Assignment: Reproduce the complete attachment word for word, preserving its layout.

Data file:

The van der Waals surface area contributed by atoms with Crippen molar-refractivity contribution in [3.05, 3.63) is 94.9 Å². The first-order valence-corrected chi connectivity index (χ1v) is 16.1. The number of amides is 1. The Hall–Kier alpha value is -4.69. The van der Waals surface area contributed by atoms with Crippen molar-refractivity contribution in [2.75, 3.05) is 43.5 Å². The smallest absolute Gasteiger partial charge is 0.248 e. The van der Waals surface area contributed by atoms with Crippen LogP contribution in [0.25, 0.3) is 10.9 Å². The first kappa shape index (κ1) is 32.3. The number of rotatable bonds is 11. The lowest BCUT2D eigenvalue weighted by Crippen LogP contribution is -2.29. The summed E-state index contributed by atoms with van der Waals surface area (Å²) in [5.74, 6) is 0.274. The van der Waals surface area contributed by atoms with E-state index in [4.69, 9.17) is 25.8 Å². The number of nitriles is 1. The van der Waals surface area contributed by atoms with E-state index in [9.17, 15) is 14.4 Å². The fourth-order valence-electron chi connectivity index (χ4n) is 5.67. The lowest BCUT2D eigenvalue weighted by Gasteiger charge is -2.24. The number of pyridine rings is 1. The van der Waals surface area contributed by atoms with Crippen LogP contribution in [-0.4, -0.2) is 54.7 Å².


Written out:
The van der Waals surface area contributed by atoms with Crippen molar-refractivity contribution in [3.05, 3.63) is 94.9 Å². The first-order valence-corrected chi connectivity index (χ1v) is 16.1. The number of amides is 1. The Hall–Kier alpha value is -4.69. The van der Waals surface area contributed by atoms with Crippen molar-refractivity contribution in [2.75, 3.05) is 43.5 Å². The smallest absolute Gasteiger partial charge is 0.248 e. The van der Waals surface area contributed by atoms with Crippen LogP contribution in [0.25, 0.3) is 10.9 Å². The first kappa shape index (κ1) is 32.3. The number of rotatable bonds is 11. The lowest BCUT2D eigenvalue weighted by Crippen LogP contribution is -2.29. The summed E-state index contributed by atoms with van der Waals surface area (Å²) in [5.74, 6) is 0.274. The van der Waals surface area contributed by atoms with E-state index in [4.69, 9.17) is 25.8 Å². The number of nitriles is 1. The van der Waals surface area contributed by atoms with E-state index in [9.17, 15) is 14.4 Å². The fourth-order valence-electron chi connectivity index (χ4n) is 5.67. The lowest BCUT2D eigenvalue weighted by Gasteiger charge is -2.24. The number of pyridine rings is 1. The van der Waals surface area contributed by atoms with Crippen LogP contribution in [-0.4, -0.2) is 54.7 Å².